In a 74-2 vote, Hawaii’s legislature passed a bill last week calling for 100 percent of its net electricity sales from renewable energy 2045.
House Bill 623 also sets a target of reaching 30 percent renewable energy by 2020, and 70 percent by 2040.
The state got 11 percent of its energy from non-hydro and non-rooftop renewable sources in 2013 (the most recent year for which Energy Information Administration) data is available, tied for 10th-most in the country and a 22 percent gain from 2012. Here are the rankings of renewable energy by state.
(By the state’s accounting it got 18 percent of its energy from renewables in 2013, and the legislation says it is ahead of its goal of reaching 40 percent by 2030).
Hawaii adds its name to a growing list of cities and countries going for or having achieved 100 percent renewable. We now have, for starters:
The state has the most expensive electricity in the country, since it must import all its fuel. As a result, it had until recently seen an explosion in rooftop solar installations as the worldwide cost of panels plunged and more people took advantage of net metering, which allows homeowners to sell power back into the grid.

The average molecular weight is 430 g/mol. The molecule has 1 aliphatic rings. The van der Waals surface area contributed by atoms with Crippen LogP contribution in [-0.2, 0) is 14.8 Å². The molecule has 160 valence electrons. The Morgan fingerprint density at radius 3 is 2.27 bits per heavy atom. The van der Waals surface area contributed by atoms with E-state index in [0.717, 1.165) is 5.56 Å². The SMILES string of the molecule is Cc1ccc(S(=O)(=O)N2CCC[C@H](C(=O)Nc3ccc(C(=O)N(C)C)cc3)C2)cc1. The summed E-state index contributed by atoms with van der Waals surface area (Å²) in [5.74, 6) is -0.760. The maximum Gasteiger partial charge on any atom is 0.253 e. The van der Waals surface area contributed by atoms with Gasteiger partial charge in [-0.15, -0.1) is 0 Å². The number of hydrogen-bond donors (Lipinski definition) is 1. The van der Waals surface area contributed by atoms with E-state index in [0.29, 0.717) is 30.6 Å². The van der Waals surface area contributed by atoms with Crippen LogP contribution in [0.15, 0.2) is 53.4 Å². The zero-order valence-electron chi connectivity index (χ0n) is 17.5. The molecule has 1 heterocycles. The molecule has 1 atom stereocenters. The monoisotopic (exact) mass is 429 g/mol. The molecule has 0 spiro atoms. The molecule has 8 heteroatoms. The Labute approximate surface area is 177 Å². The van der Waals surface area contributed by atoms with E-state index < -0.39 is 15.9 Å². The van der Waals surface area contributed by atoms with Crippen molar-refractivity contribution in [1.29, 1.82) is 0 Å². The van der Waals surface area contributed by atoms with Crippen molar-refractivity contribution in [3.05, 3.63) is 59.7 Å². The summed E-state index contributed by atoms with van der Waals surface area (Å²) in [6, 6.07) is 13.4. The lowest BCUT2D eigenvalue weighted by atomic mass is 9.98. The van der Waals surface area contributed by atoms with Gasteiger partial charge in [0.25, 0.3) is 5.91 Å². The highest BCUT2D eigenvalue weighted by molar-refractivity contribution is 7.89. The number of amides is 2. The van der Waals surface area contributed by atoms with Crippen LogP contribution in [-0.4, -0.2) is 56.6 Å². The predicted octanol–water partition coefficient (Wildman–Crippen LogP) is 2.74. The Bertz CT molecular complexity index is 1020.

As it turned out, Hawaiian utilities, known collectively as Hawaiian Electric, weren’t prepared to lose so revenue so fast, so it began permitting fewer and fewer installations.
But HECO is not against solar per se, and has an official plan to triple rooftop solar panel use by 2030, though they’ve proposed eliminating net metering to ease the financial burden of doing so, according to Yale Environment 360. They also just sold themselves to Florida-based NextEra Energy, raising concerns among rooftop solar installers that they will be edged out. A NextEra spokesman told Reuters that the company remains committed to hitting HECO’s solar goals.
The bill now goes before Governor David Ige.
Rob covers business, economics and the environment for Fusion. He previously worked at Business Insider. He grew up in Chicago.